In the years that shadowed America’s independence, little development occurred in the area around Lake Hopatcong. Although iron had already been found and mined in the vicinity, the difficulty of getting it to market caused the industry to flounder. Following the War of 1812, the U.S entered a great era of canal building. It was in this era that the idea of the Morris Canal was conceived.
Every mule driver that pulled a canal boat from 1831 to 1924 walked on the 102-mile meander across northern NJ, from Phillipsburg to Jersey City; it also served as a route for recreational rambles. Like any canal, the Morris Canal required considerable amounts of water. Lake Hopatcong was looked upon to be its solitary major feed. In fact, the story has been told that George McCullough, the driving force behind the Morris Canal, got the idea for it while fishing one day at Lake Hopatcong. At over 900 feet above sea level, Lake Hopatcong was situated at the summit of the canal. Water could therefore be fed down both east and west. Along the way, other sources of water were linked – such as the Musconetcong and Passaic Rivers and Greenwood Lake. The Stanhope Reservoir (now known as Lake Musconetcong was created when more water was eventually needed.
The Morris Canal prompted the building of a railroad to connect several mines in the area to the Lake. During its setup, the Ogden Mine Railroad supplied a significant amount of the cargo being shipped on the Morris Canal. In 1881, the Central Railroad of New Jersey entered into a lease agreement with the Ogden Mine Railroad and in August 1882 completed a connection from its main tracks to the Ogden Mine Railroad terminus at Nolan’s Point.
It did not take long for the Central Railroad of New Jersey management to realize that there was great passenger potential for this newly formed line. Here was a direct rail link to a large lake just over one hour from numerous large cities, as well as New York City itself. In September 1882, the first passenger excursion train arrived at Nolan’s Point and the tourist boom at Lake Hopatcong was on!
During the era of the Morris Canal, the Lake increasingly became called Lake Hopatcong. While the origin of the word “Hopatcong” is unknown, it is believed that the word comes from the Lenape word “hapakonoesson,” meaning pipestone. It is impossible to know the exact context in which the Lenape may have used this word in referring to the Lake. It may have been a reference to the soapstone and other soft stone found in the area that was used in pipe making. It has also been suggested that the term referred to the jagged shape of the Lake’s shoreline.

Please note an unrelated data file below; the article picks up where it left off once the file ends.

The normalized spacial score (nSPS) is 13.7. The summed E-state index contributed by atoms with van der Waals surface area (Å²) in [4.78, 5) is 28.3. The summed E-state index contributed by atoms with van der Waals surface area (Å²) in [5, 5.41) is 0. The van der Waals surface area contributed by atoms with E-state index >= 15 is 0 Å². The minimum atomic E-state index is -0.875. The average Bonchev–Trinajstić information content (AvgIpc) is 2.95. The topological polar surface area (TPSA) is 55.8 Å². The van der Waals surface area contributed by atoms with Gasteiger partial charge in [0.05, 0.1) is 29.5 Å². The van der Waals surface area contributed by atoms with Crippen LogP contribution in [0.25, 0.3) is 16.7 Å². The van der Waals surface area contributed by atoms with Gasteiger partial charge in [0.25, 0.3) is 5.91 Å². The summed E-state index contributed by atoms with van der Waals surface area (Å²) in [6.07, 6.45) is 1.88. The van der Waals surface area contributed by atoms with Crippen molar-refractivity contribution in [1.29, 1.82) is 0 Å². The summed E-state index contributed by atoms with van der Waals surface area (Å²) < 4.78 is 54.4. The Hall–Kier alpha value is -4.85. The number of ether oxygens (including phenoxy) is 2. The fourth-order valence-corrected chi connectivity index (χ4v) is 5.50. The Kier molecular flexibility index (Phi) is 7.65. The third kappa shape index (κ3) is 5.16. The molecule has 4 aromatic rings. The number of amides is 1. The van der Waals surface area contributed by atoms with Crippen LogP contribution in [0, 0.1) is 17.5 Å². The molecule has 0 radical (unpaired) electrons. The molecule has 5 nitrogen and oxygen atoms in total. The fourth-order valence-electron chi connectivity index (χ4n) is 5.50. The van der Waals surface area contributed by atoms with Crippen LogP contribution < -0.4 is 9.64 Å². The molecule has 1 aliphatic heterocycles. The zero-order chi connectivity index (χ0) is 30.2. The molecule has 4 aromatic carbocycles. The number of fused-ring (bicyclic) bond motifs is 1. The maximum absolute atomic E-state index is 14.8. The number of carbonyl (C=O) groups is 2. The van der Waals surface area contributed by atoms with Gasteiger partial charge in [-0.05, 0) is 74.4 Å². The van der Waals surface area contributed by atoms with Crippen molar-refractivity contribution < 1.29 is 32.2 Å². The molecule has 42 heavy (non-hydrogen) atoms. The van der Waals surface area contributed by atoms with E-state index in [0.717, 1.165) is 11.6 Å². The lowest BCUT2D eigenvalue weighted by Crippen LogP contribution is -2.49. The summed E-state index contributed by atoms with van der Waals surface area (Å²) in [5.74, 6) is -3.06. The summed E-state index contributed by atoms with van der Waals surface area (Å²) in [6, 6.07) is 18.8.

The one thing of which we are sure is that “Hopatcong” does not mean “honey waters of many coves” or any similar derivative. This definition was invented at the turn of this century by individuals seeking to evoke a romantic image of Lake Hopatcong that would help to promote the developing tourist trade.
Arriving passengers needed activities to busy themselves. This led to the building of a pavilion at Nolan’s Point to entertain the tourists. One-day excursions soon led to a desire for longer stays at this pleasant locale causing quite a construction boom.
Prior to the Central Railroad reaching the Lake, only three small hotels existed at the Lake. By 1900, over 40 hotels and rooming houses were operating at the Lake. Many of these early hotels and rooming houses were concentrated around the railroad at Nolan’s Point, but building soon spread to other areas of the Lake.
Since early roads at the Lake were humble or nonexistent, the main source of passage was water. As soon as tourism was established so was the boating service. Rival steamboat companies met arriving passengers and took them to all parts of the Lake. Most goods and services were delivered by boat.
For this reason, islands such as Halsey and Raccoon developed simultaneously with the mainland. At the same time that the Lake was becoming a large hotel resort, other development was also occurring. Many early visitors camped were learning of the Lake and building grand Victorian “cottages,” including an entire millionaire’s community around the grand Breslin Hotel in Mount Arlington. This growth soon spread to the western shore of the Lake that was then part of Byram Township. (Modick Park and Maxim Glen were originally named Byram Park. Hudson Maxim donated that property to the Borough in 1926).